The least important of the three impostors who now started up with these notions, was Tuleiha, chief of the Bani Asad, a warrior of note and influence in Najd.1 his tribe once journeying through the desert were overpowered by thirst, when Tuleiha announced to them that water would be found at a certain spot. The discovery confirmed his authority and the claims to inspiration which he had already made. Subsequent to the death of Mahomet he broke out into open rebellion, and was defeated, after a severe engagement, by Khalid 2.

Museilama. His advances indignantly rejected by Mahomet

Museilama has already been noticed as having accompanied the deputation of the Bani Hanifa to Medina.3 He was a man of small stature and of insignificant appearance, but ready and powerful in speech. Following the example of Mahomet, he gave forth verses, professed to have been received from heaven, and he pretended also to work

1 Vide vol. iii. p.199.

2 On Omar's summoning the conquered rebels to join his standard, Tuleiha submitted, and afterwards with his tribe fought bravely on the side of Islam.

2 See above, p.217.

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miracles.1 He claimed an authority and mission concurrent with that of the Prophet of Medina; and he deceived the people of Yemama by alleging that the claim had been admitted.2 Mahomet, hearing the rumour of his insolent pretensions, sent him a summons to submit to Islam.3 Museilama returned the reply that he, too, was a prophet like Mahomet himself:- "I demand therefore that thou divide the earth with me; as for the Coreish, they are a people that have no respect for justice" When this letter was read before him, Mahomet turned with indignation to the messengers:- "And what do ye yourselves say to this?" he asked "We say," they replied, "even as Museilama doth." "By the Lord!" exclaimed Mahomet, "if it were not that ambassadors are secure, and their lives inviolate, I would have beheaded both of you!" Then he indited the following answer -"I have received thine epistle, with its lies and its fabrications against God. Verily, the earth is the Lord's: He causeth such of his servants as he pleaseth to inherit the same. Prosperity shall attend the pious. Peace be to him that followeth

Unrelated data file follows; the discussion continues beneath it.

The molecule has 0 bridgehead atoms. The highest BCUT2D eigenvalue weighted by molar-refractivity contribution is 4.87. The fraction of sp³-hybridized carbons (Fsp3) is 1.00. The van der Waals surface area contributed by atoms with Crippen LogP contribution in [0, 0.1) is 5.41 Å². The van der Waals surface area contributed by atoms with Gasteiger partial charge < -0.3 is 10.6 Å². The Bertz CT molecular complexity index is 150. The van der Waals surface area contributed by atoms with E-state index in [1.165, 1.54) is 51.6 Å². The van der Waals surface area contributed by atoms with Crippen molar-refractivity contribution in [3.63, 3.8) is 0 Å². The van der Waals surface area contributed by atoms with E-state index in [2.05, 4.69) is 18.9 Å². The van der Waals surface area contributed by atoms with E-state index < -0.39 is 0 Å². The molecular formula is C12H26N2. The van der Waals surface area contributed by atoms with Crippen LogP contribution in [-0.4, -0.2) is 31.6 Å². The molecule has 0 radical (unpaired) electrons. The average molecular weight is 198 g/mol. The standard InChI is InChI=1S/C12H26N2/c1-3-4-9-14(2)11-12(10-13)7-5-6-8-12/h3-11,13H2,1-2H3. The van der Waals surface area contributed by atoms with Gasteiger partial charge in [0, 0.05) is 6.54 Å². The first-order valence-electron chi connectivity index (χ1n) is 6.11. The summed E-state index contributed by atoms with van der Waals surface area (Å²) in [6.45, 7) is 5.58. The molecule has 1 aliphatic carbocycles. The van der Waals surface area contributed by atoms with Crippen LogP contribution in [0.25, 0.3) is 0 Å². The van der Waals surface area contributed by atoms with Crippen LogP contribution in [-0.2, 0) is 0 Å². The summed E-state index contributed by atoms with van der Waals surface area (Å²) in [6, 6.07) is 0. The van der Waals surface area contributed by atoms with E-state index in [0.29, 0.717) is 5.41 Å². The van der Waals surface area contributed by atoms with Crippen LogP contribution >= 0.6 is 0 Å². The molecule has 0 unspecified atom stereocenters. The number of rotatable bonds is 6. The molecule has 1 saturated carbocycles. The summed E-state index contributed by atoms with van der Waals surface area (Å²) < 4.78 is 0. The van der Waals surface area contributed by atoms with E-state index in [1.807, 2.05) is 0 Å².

1 So Perceval, v. iii. p.310. He had learned the art of sleight of hand, &C. from conjurors. One of his miracles was to slip an egg into a narrow-mouthed phial. None of the verses attributed to him are worth quoting.

2 See the words of Mahomet which he is said to have drawn into this construction - above, p.217.

3 K. Wackidi 62 . The messenger was Amr ibn Omeya, the Dhamrite, whom we have met before.

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the true direction!1 The rebellion and the fate of Museilama belong to the Caliphate of Abu Bakr.

Rebellion of Aswad